Beth McMullen

Beth McMullen

Vice President, Advocacy

Each month, we’re featuring an advocate who engages with policymakers to ensure priorities that improve the lives of people impacted by Alzheimer’s and all other dementia remain top-of-mind in Congress.

Born and raised in Santa Maria, California, Molina Gonzales grew up seeing her dad Tony and mom Kori as active members of the community. Tony had a 25-year career in radio broadcasting, and the family had been involved with cancer advocacy since Molina was eight years old. Very close to her dad, Molina was often identified as “Tony’s daughter” around town. In 2021, Tony was diagnosed with mild cognitive impairment (MCI) at age 47. Molina was 17 years old.

Interning with her dad at the time, Molina was one of the first to start seeing Tony’s symptoms. “There were emails that he didn’t read that I had sent him three times,” said Molina. “Or he had forgotten something that we had to bring to an event, and so I would have to run and get it.”

“I had a really hard time after my dad was diagnosed, just processing it all,” said Molina. “I am the youngest child. I had a hard time specifically with the thought of becoming an adult and my dad not being there.” 

When it came time to make a decision on what she would do after graduating high school, Molina originally told her parents she wasn’t going to leave for college. She was going to stay at home to go to the junior college in Santa Maria.

“However, my dad had a conversation with me,” said Molina. “He said, “My worst fear, Mo, is for you to stop living your life just because of what’s going on. We don’t know what’s going on. I don’t want you to pause your entire life for me.” 

Molina decided to attend Montana State University in Bozeman, Montana. When she first arrived on campus after her dad’s diagnosis, Molina felt isolated and alone. Now she wants to get her college more involved in the fight against Alzheimer’s and help reach others impacted by Alzheimer’s and other dementia. 

“I know there has to be more people at that college that have parents or grandparents that are going through it,” said Molina. “It’s such a college town, and the community in itself supports the school so much…I want everyone to know [about the Alzheimer’s Association] so that no one at this school feels the way that I did.”

Molina with parents


Molina and her family first became involved with the Alzheimer’s Association shortly after Tony’s diagnosis. In 2023, Molina and her parents attended the AIM Advocacy Forum, and Tony spoke at the Rally for Access in front of the White House.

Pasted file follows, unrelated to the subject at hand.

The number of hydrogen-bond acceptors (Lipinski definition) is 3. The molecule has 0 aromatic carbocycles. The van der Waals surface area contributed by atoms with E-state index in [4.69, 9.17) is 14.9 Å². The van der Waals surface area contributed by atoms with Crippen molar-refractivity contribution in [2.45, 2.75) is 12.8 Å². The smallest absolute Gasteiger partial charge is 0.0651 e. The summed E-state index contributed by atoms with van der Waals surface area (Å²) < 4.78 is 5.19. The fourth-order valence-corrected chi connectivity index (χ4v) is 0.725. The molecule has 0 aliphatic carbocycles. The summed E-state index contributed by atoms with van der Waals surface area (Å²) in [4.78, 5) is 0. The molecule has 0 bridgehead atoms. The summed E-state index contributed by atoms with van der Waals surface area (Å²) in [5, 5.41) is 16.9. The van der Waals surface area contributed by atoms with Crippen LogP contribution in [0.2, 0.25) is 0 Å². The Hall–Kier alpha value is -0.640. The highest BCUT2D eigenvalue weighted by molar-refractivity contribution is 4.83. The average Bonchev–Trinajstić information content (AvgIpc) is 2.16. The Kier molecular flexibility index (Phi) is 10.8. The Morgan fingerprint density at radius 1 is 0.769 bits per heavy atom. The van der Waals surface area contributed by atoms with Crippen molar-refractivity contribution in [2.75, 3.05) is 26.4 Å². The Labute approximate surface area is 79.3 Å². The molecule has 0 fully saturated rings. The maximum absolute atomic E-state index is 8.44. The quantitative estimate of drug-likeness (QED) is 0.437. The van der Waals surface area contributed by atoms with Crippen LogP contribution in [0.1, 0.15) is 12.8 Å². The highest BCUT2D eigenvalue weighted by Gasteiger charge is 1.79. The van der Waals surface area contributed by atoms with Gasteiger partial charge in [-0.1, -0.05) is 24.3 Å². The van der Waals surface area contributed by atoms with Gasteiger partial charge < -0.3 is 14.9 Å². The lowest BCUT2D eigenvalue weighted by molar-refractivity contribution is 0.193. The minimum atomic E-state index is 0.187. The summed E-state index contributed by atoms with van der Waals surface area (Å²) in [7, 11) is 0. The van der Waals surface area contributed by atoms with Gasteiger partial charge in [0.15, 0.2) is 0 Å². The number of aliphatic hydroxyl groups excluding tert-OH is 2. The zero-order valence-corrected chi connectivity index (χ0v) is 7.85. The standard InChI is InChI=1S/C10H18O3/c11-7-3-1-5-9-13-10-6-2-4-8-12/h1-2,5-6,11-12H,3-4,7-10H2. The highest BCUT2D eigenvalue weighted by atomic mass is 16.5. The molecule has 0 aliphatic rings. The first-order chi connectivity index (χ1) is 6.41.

“I was just going to observe,” said Molina. “But I fell in love [with advocacy]. My parents sat down with me and said, ‘Okay, this is the most excited we’ve seen you in months.’”

“[After his diagnosis], I had gone into a really bad depression, and to be honest, the Alzheimer’s Association was a very big part of what pulled me out,” said Molina. “I didn’t know how to process anything. When I went to [the Advocacy Forum], I finally felt understood. I felt like I wasn’t the only one …. I felt like I had a place where I could talk to people and a support system, because a lot of my friends didn’t understand it.”

Molina capitol


Molina returned to Bozeman motivated to do more. She contacted her local Alzheimer’s Association chapter and said she’d help in any way they needed. 

Since then, Molina has continued juggling school, work, and volunteering with the Alzheimer’s Association. Last year, Molina emceed the local Walk to End Alzheimer’s and shared her story, and this year Molina will serve as the executive chairman. 

Tony and Kori


When it comes to helping her friends understand dementia and how her dad and their family navigate it, Molina explains that her dad might forget things but he is still just a normal person. 

“As my dad says, it’s all about living well in his community. When he visits I just make adjustments as if he had any other type of disease. And that’s how I’ll live if I get to that point. We’ll just keep on moving and grooving and rolling with the punches.” 

Since becoming involved with the Alzheimer’s Association, Molina has made friends and keeps in touch with them through social media. 

“So many of them are following my college journey and are like, ‘Keep going. You’re doing great!’ It really feels like a bigger family,” said Molina. I’ve always loved the sense of a small community because I grew up in a small community. It makes it feel like home. It can be wherever; it’s not a physical place. It’s a community that moves with me, because it's connecting me to home and connecting me to my parents.”

Learn how you can get involved with the Alzheimer’s Association and AIM community and become an advocate like Molina.

Molina in Montana


Beth McMullen

Beth McMullen

Vice President, Advocacy

Beth McMullen brings over 25 years of political, policy and grassroots advocacy experience to her role as the vice president of advocacy for the Alzheimer’s Association and the Alzheimer’s Impact...

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